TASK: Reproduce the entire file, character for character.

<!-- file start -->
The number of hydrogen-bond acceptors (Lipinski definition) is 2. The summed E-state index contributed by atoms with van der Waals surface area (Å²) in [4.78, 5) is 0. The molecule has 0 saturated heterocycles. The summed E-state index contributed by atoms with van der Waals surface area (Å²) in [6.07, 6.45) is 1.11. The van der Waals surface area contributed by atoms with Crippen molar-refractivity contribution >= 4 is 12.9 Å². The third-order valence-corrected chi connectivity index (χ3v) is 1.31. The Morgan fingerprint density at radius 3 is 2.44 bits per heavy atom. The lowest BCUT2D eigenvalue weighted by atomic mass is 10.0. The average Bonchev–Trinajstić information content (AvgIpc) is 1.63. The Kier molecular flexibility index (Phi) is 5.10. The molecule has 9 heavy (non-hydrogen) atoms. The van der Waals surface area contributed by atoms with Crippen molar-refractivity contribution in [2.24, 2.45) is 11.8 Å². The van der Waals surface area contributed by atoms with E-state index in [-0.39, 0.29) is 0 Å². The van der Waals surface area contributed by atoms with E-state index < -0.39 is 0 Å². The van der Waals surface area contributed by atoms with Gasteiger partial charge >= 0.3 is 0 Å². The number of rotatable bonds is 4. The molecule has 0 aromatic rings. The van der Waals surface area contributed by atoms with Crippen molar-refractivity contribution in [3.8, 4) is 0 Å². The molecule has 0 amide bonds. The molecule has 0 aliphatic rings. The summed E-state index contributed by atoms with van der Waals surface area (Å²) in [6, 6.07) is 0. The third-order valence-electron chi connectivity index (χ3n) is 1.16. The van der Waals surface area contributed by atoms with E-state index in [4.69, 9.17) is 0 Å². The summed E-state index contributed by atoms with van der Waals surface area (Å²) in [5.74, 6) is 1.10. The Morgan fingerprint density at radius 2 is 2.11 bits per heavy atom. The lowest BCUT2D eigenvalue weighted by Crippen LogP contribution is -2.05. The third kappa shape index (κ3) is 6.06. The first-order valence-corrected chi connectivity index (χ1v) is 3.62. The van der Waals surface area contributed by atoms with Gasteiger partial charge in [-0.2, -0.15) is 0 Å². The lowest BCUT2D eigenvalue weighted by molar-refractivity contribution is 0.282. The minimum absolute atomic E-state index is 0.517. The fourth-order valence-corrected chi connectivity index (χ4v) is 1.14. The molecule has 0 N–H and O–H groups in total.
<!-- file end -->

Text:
The number of hydrogen-bond acceptors (Lipinski definition) is 2. The summed E-state index contributed by atoms with van der Waals surface area (Å²) in [4.78, 5) is 0. The molecule has 0 saturated heterocycles. The summed E-state index contributed by atoms with van der Waals surface area (Å²) in [6.07, 6.45) is 1.11. The van der Waals surface area contributed by atoms with Crippen molar-refractivity contribution >= 4 is 12.9 Å². The third-order valence-corrected chi connectivity index (χ3v) is 1.31. The Morgan fingerprint density at radius 3 is 2.44 bits per heavy atom. The lowest BCUT2D eigenvalue weighted by atomic mass is 10.0. The average Bonchev–Trinajstić information content (AvgIpc) is 1.63. The Kier molecular flexibility index (Phi) is 5.10. The molecule has 9 heavy (non-hydrogen) atoms. The van der Waals surface area contributed by atoms with Crippen molar-refractivity contribution in [2.24, 2.45) is 11.8 Å². The van der Waals surface area contributed by atoms with E-state index in [-0.39, 0.29) is 0 Å². The van der Waals surface area contributed by atoms with E-state index < -0.39 is 0 Å². The van der Waals surface area contributed by atoms with Gasteiger partial charge >= 0.3 is 0 Å². The number of rotatable bonds is 4. The molecule has 0 aromatic rings. The van der Waals surface area contributed by atoms with Crippen molar-refractivity contribution in [3.8, 4) is 0 Å². The molecule has 0 amide bonds. The molecule has 0 aliphatic rings. The summed E-state index contributed by atoms with van der Waals surface area (Å²) in [6, 6.07) is 0. The third-order valence-electron chi connectivity index (χ3n) is 1.16. The van der Waals surface area contributed by atoms with E-state index in [4.69, 9.17) is 0 Å². The summed E-state index contributed by atoms with van der Waals surface area (Å²) in [5.74, 6) is 1.10. The Morgan fingerprint density at radius 2 is 2.11 bits per heavy atom. The lowest BCUT2D eigenvalue weighted by Crippen LogP contribution is -2.05. The third kappa shape index (κ3) is 6.06. The first-order valence-corrected chi connectivity index (χ1v) is 3.62. The van der Waals surface area contributed by atoms with Gasteiger partial charge in [-0.2, -0.15) is 0 Å². The lowest BCUT2D eigenvalue weighted by molar-refractivity contribution is 0.282. The minimum absolute atomic E-state index is 0.517. The fourth-order valence-corrected chi connectivity index (χ4v) is 1.14. The molecule has 0 N–H and O–H groups in total.